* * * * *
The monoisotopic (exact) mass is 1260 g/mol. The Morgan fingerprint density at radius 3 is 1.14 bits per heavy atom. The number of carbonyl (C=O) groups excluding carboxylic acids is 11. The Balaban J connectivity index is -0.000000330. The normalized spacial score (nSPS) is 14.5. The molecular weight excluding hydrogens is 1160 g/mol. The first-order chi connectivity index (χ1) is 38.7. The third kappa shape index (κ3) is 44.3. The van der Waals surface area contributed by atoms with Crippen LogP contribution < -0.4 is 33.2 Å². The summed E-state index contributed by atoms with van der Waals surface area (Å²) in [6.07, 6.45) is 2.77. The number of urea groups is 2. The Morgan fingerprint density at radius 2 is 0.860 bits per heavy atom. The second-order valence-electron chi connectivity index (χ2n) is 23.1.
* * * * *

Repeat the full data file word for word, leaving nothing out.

The monoisotopic (exact) mass is 1260 g/mol. The Morgan fingerprint density at radius 3 is 1.14 bits per heavy atom. The number of carbonyl (C=O) groups excluding carboxylic acids is 11. The Balaban J connectivity index is -0.000000330. The normalized spacial score (nSPS) is 14.5. The molecular weight excluding hydrogens is 1160 g/mol. The first-order chi connectivity index (χ1) is 38.7. The third kappa shape index (κ3) is 44.3. The van der Waals surface area contributed by atoms with Crippen LogP contribution < -0.4 is 33.2 Å². The summed E-state index contributed by atoms with van der Waals surface area (Å²) in [6.07, 6.45) is 2.77. The number of urea groups is 2. The Morgan fingerprint density at radius 2 is 0.860 bits per heavy atom. The second-order valence-electron chi connectivity index (χ2n) is 23.1.